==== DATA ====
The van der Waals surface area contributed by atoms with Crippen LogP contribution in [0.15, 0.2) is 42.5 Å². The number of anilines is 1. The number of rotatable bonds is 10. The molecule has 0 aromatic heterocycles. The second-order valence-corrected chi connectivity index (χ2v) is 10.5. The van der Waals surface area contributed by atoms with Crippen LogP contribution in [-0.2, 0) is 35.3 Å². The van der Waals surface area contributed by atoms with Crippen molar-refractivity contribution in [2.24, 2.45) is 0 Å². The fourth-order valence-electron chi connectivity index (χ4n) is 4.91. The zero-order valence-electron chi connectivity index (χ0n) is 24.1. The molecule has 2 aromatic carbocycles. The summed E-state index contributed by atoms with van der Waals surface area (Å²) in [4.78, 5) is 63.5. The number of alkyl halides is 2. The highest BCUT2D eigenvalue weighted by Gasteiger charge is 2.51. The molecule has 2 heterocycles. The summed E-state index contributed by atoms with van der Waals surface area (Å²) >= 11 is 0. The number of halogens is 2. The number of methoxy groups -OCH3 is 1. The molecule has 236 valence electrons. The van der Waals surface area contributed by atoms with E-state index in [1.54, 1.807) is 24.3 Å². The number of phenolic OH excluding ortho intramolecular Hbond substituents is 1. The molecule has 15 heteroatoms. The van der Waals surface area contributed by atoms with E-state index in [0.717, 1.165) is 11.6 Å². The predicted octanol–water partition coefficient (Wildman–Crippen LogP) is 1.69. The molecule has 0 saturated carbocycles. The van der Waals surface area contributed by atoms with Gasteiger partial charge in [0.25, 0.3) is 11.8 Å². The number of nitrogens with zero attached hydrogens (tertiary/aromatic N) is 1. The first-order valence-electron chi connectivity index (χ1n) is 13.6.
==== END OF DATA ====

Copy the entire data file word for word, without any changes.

The van der Waals surface area contributed by atoms with Crippen LogP contribution in [0.15, 0.2) is 42.5 Å². The number of anilines is 1. The number of rotatable bonds is 10. The molecule has 0 aromatic heterocycles. The second-order valence-corrected chi connectivity index (χ2v) is 10.5. The van der Waals surface area contributed by atoms with Crippen LogP contribution in [-0.2, 0) is 35.3 Å². The van der Waals surface area contributed by atoms with Crippen molar-refractivity contribution in [2.24, 2.45) is 0 Å². The fourth-order valence-electron chi connectivity index (χ4n) is 4.91. The zero-order valence-electron chi connectivity index (χ0n) is 24.1. The molecule has 2 aromatic carbocycles. The summed E-state index contributed by atoms with van der Waals surface area (Å²) in [4.78, 5) is 63.5. The number of alkyl halides is 2. The highest BCUT2D eigenvalue weighted by Gasteiger charge is 2.51. The molecule has 2 heterocycles. The summed E-state index contributed by atoms with van der Waals surface area (Å²) >= 11 is 0. The number of halogens is 2. The number of methoxy groups -OCH3 is 1. The molecule has 236 valence electrons. The van der Waals surface area contributed by atoms with E-state index in [1.54, 1.807) is 24.3 Å². The number of phenolic OH excluding ortho intramolecular Hbond substituents is 1. The molecule has 15 heteroatoms. The van der Waals surface area contributed by atoms with E-state index in [0.717, 1.165) is 11.6 Å². The predicted octanol–water partition coefficient (Wildman–Crippen LogP) is 1.69. The molecule has 0 saturated carbocycles. The van der Waals surface area contributed by atoms with Gasteiger partial charge in [0.25, 0.3) is 11.8 Å². The number of nitrogens with zero attached hydrogens (tertiary/aromatic N) is 1. The first-order valence-electron chi connectivity index (χ1n) is 13.6.